Central Adoption Resource Agency (CARA): CARA is India’s adoption authority. CARA serves as a clearing house for information regarding abandoned/rilinquished/orphaned children available for international adoption. CARA issues No-Objection Certificates for all intercountry adoptions.
Adoption Service Provider (ASP): All prospective adoptive parents (PAP’s must use a U.S. Based, Hague Accredited ASP).
Recognized Indian Placement Agency (RIPA), Specialized Adoption Agencies (SAA), State-Wise Recognized Indian Placement Agencies (SARA): All U.S. ASPs will work with a RIPA/SAA/SARA. They can also function as an orphanage. The Indian placement agency files the paperwork with the court. RIPA/SAA/SARA is responsible for the supervising care of the child, providing all necessary documentation on child, provided the child has been declared free for international adoption, and facilitating court procedures.
Because India is Hague Compliant, the following six steps must be followed IN ORDER to ensure all legal requirements are met.
1. Choose an Accredited Adoption Service Provider (ASP). Only Hague accredited agencies are permitted to provide adoption services in India. Under Indian law, foreign prospective adoptive parents are required to use an agency that is approved by CARA.
2. Apply to be found eligible to adopt. This is accomplished by submitting a state approved, adoptive parent homestudy and accompanying documents to USCIS with the I-800A form. (Requirements for an India specific homestudy are included in the inter-agency agreement).
a. Once the adoptive parent has been approved to adopt by USCIS, the I-800A approval will be submitted with the dossier to CARA.
b. CARA will then determine the adoptive parent’s eligibility to adopt under Indian law. It is important to note that being determined eligible to adopt by CARA does not guarantee placement of a child.
c. The family will register into CARA’s system and be placed on the waiting list. For now, India will not be providing families with their list number
3. Be matched with a child.
a. To adopt a healthy child, the family will wait on India’s waiting list until they get to the top of the list. CARA hopes to provide two referrals, based on adoptive parents child preferences, to the adoptive family. The family will have 96 hours to review the information and decide to move forward with a child’s adoption. If the family rejects the two referrals, they will go to the bottom of the waiting list and start the waiting process again. To adopt a child from the Waiting Kid’s Site, the matching will be done in the IAN office and approved by CARA.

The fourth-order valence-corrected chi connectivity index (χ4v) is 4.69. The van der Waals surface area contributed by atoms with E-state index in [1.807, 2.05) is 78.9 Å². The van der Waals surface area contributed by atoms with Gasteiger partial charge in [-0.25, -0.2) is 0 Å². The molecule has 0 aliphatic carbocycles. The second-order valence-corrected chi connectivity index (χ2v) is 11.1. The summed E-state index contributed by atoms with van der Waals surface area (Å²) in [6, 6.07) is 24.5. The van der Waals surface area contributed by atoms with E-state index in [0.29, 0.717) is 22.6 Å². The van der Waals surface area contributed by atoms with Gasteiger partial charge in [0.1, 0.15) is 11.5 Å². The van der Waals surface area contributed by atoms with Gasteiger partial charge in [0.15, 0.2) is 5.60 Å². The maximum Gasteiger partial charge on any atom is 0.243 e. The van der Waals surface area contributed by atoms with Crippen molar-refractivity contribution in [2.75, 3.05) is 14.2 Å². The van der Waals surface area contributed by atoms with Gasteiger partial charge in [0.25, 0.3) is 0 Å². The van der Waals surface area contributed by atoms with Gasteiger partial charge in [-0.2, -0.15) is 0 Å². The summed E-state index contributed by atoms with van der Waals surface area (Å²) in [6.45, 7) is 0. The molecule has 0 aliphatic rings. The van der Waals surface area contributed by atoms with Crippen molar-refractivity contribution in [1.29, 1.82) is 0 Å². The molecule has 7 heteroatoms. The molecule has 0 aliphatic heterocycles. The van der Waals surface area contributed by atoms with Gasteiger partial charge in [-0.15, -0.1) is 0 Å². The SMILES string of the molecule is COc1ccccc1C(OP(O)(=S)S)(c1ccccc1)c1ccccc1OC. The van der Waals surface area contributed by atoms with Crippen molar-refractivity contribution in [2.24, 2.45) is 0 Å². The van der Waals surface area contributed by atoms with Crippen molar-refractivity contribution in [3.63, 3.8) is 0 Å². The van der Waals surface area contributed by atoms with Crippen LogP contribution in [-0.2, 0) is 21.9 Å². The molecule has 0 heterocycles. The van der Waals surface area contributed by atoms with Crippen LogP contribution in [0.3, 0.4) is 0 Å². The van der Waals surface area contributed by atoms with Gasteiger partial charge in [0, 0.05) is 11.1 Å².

4. Apply for the child to be found eligible for adoption.
a. When the Adoptive Parent accepts the referral for a child, the family will apply to USCIS to adopt that particular child.
b. The orphanage provides adoptive family with child’s file (Article 16)
c. If the USCIS determines the child meets the criteria to be placed for international adoption and is eligible to immigrate to the US, they will issue what is called the Article 5 letter.
5. Adopt the child.
a. Adoptive family will send orphanage and CARA the Article 5 letter showing USCIS approval of the adoption.
b. CARA will issue a No Objection Certificate and send it to the RIPA.
d. RIPA will obtain the court order from the Indian courts with all required documents and will approve the placement of the child with the PAP.
e. The RIPA will send the copy of the court order to all parties involved.
f. CARA issues and sends the Article 23 letter (Receipt for the US Embassy that CARA received the adoption court order.
6. Bringing your child home: Once step #5 is complete, the child legally belongs to you. Most adoptions are full and final in India. The following steps must be taken to travel back to the US with the child.
a. Obtain a birth certificate from RIPA.
b. Obtain an Indian Passport. Your child will not be a US Citizen until he or she arrives in the US.
c. Attend an Embassy Medical appointment
d. Interview to receive a US Visa.
3-4 months: Application and Dossier Preparation
18-24 months (After receiving approval from CARA): Matched with a child.
6-12 months: From the time the referral has been accepted to the time the Indian courts finalize the adoption.
Wait times can be greatly reduced in the case of older and/or special needs children.